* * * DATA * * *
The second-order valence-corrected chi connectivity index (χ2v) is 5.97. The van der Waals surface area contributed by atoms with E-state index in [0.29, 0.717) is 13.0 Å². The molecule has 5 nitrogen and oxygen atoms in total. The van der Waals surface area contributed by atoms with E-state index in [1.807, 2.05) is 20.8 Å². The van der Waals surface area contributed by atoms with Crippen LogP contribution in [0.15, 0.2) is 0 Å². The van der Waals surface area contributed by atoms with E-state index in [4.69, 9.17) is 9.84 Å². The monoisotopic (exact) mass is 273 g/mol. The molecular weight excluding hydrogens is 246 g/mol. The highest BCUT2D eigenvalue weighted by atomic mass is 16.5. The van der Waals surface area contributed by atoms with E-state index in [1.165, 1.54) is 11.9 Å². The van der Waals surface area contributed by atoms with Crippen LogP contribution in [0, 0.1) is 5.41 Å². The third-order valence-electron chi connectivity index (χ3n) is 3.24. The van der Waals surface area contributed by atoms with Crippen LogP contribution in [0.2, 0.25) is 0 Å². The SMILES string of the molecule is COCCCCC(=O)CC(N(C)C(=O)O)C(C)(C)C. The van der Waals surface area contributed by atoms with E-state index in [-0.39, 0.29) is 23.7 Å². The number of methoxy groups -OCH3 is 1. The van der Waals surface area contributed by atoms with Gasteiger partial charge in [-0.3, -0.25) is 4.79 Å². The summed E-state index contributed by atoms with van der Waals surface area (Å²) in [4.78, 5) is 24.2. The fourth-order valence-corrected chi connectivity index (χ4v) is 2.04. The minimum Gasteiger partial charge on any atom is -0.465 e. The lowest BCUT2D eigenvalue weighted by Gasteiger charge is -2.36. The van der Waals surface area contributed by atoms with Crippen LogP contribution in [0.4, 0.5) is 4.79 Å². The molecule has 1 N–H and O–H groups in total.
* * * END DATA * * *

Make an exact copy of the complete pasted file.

The second-order valence-corrected chi connectivity index (χ2v) is 5.97. The van der Waals surface area contributed by atoms with E-state index in [0.29, 0.717) is 13.0 Å². The molecule has 5 nitrogen and oxygen atoms in total. The van der Waals surface area contributed by atoms with E-state index in [1.807, 2.05) is 20.8 Å². The van der Waals surface area contributed by atoms with Crippen LogP contribution in [0.15, 0.2) is 0 Å². The van der Waals surface area contributed by atoms with E-state index in [4.69, 9.17) is 9.84 Å². The monoisotopic (exact) mass is 273 g/mol. The molecular weight excluding hydrogens is 246 g/mol. The highest BCUT2D eigenvalue weighted by atomic mass is 16.5. The van der Waals surface area contributed by atoms with E-state index in [1.165, 1.54) is 11.9 Å². The van der Waals surface area contributed by atoms with Crippen LogP contribution in [0, 0.1) is 5.41 Å². The third-order valence-electron chi connectivity index (χ3n) is 3.24. The van der Waals surface area contributed by atoms with Crippen LogP contribution in [0.2, 0.25) is 0 Å². The SMILES string of the molecule is COCCCCC(=O)CC(N(C)C(=O)O)C(C)(C)C. The van der Waals surface area contributed by atoms with E-state index in [-0.39, 0.29) is 23.7 Å². The number of methoxy groups -OCH3 is 1. The van der Waals surface area contributed by atoms with Gasteiger partial charge in [-0.3, -0.25) is 4.79 Å². The summed E-state index contributed by atoms with van der Waals surface area (Å²) in [4.78, 5) is 24.2. The fourth-order valence-corrected chi connectivity index (χ4v) is 2.04. The minimum Gasteiger partial charge on any atom is -0.465 e. The lowest BCUT2D eigenvalue weighted by Gasteiger charge is -2.36. The van der Waals surface area contributed by atoms with Crippen LogP contribution in [0.4, 0.5) is 4.79 Å². The molecule has 1 N–H and O–H groups in total.